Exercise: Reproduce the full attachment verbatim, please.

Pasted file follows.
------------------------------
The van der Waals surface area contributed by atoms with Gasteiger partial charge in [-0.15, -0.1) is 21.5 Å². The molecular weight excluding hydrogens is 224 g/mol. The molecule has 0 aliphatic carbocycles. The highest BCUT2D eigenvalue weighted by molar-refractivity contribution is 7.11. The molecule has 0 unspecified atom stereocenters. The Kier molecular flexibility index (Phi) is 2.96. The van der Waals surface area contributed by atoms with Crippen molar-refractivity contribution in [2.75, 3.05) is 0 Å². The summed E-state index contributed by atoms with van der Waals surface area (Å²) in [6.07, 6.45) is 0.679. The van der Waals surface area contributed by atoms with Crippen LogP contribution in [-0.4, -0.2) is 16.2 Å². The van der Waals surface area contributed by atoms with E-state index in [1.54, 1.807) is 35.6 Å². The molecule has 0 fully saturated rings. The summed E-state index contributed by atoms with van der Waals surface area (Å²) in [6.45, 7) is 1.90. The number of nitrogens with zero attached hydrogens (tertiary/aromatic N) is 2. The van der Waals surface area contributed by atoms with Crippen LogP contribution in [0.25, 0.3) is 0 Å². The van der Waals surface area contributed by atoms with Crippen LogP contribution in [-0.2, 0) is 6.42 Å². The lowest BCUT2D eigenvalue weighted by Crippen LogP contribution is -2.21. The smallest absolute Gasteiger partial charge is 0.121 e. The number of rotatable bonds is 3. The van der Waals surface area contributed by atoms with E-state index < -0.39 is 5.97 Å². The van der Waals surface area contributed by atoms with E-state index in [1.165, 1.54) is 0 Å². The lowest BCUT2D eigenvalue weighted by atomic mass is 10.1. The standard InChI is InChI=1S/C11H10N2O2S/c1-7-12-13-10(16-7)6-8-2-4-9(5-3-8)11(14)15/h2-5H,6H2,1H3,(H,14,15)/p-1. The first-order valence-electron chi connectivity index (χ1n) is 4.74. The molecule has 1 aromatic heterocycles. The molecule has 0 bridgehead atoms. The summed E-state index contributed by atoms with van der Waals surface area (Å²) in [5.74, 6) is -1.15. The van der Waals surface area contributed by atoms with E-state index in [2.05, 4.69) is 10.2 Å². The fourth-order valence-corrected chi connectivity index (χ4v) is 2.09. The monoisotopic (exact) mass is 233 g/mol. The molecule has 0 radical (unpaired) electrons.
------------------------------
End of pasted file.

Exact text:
The van der Waals surface area contributed by atoms with Gasteiger partial charge in [-0.15, -0.1) is 21.5 Å². The molecular weight excluding hydrogens is 224 g/mol. The molecule has 0 aliphatic carbocycles. The highest BCUT2D eigenvalue weighted by molar-refractivity contribution is 7.11. The molecule has 0 unspecified atom stereocenters. The Kier molecular flexibility index (Phi) is 2.96. The van der Waals surface area contributed by atoms with Crippen molar-refractivity contribution in [2.75, 3.05) is 0 Å². The summed E-state index contributed by atoms with van der Waals surface area (Å²) in [6.07, 6.45) is 0.679. The van der Waals surface area contributed by atoms with Crippen LogP contribution in [-0.4, -0.2) is 16.2 Å². The van der Waals surface area contributed by atoms with E-state index in [1.54, 1.807) is 35.6 Å². The molecule has 0 fully saturated rings. The summed E-state index contributed by atoms with van der Waals surface area (Å²) in [6.45, 7) is 1.90. The number of nitrogens with zero attached hydrogens (tertiary/aromatic N) is 2. The van der Waals surface area contributed by atoms with Crippen LogP contribution in [0.25, 0.3) is 0 Å². The van der Waals surface area contributed by atoms with Crippen LogP contribution in [-0.2, 0) is 6.42 Å². The lowest BCUT2D eigenvalue weighted by Crippen LogP contribution is -2.21. The smallest absolute Gasteiger partial charge is 0.121 e. The number of rotatable bonds is 3. The van der Waals surface area contributed by atoms with E-state index < -0.39 is 5.97 Å². The van der Waals surface area contributed by atoms with E-state index in [1.165, 1.54) is 0 Å². The lowest BCUT2D eigenvalue weighted by atomic mass is 10.1. The standard InChI is InChI=1S/C11H10N2O2S/c1-7-12-13-10(16-7)6-8-2-4-9(5-3-8)11(14)15/h2-5H,6H2,1H3,(H,14,15)/p-1. The first-order valence-electron chi connectivity index (χ1n) is 4.74. The molecule has 1 aromatic heterocycles. The molecule has 0 bridgehead atoms. The summed E-state index contributed by atoms with van der Waals surface area (Å²) in [5.74, 6) is -1.15. The van der Waals surface area contributed by atoms with E-state index in [2.05, 4.69) is 10.2 Å². The fourth-order valence-corrected chi connectivity index (χ4v) is 2.09. The monoisotopic (exact) mass is 233 g/mol. The molecule has 0 radical (unpaired) electrons.